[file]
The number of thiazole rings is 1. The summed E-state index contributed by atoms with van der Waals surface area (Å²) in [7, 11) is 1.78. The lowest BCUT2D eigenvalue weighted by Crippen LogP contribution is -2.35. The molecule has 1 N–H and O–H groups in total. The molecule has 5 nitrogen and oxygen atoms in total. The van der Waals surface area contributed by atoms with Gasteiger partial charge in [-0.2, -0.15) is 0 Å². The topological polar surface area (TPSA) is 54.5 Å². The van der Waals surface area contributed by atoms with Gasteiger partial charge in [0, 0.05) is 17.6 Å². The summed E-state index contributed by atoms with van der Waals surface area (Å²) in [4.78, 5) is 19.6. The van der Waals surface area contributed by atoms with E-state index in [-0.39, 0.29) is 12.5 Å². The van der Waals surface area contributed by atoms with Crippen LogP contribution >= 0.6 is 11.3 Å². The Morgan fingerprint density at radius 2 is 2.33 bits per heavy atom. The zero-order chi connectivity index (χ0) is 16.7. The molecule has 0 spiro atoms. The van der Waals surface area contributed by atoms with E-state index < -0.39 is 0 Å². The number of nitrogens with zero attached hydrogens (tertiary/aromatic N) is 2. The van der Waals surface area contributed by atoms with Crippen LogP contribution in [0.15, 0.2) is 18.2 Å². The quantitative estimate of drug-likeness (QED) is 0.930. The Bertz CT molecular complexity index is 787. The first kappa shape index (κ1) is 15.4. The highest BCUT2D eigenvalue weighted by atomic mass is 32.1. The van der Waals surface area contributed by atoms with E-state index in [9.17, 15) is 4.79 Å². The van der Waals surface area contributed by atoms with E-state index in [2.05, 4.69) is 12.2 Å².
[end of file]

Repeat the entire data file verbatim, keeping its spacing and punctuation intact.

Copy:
The number of thiazole rings is 1. The summed E-state index contributed by atoms with van der Waals surface area (Å²) in [7, 11) is 1.78. The lowest BCUT2D eigenvalue weighted by Crippen LogP contribution is -2.35. The molecule has 1 N–H and O–H groups in total. The molecule has 5 nitrogen and oxygen atoms in total. The van der Waals surface area contributed by atoms with Gasteiger partial charge in [-0.2, -0.15) is 0 Å². The topological polar surface area (TPSA) is 54.5 Å². The van der Waals surface area contributed by atoms with Gasteiger partial charge in [0, 0.05) is 17.6 Å². The summed E-state index contributed by atoms with van der Waals surface area (Å²) in [4.78, 5) is 19.6. The van der Waals surface area contributed by atoms with E-state index in [-0.39, 0.29) is 12.5 Å². The van der Waals surface area contributed by atoms with Crippen LogP contribution >= 0.6 is 11.3 Å². The Morgan fingerprint density at radius 2 is 2.33 bits per heavy atom. The zero-order chi connectivity index (χ0) is 16.7. The molecule has 0 spiro atoms. The van der Waals surface area contributed by atoms with E-state index < -0.39 is 0 Å². The number of nitrogens with zero attached hydrogens (tertiary/aromatic N) is 2. The van der Waals surface area contributed by atoms with Crippen LogP contribution in [0.15, 0.2) is 18.2 Å². The quantitative estimate of drug-likeness (QED) is 0.930. The Bertz CT molecular complexity index is 787. The first kappa shape index (κ1) is 15.4. The highest BCUT2D eigenvalue weighted by atomic mass is 32.1. The van der Waals surface area contributed by atoms with E-state index in [9.17, 15) is 4.79 Å². The van der Waals surface area contributed by atoms with E-state index in [2.05, 4.69) is 12.2 Å².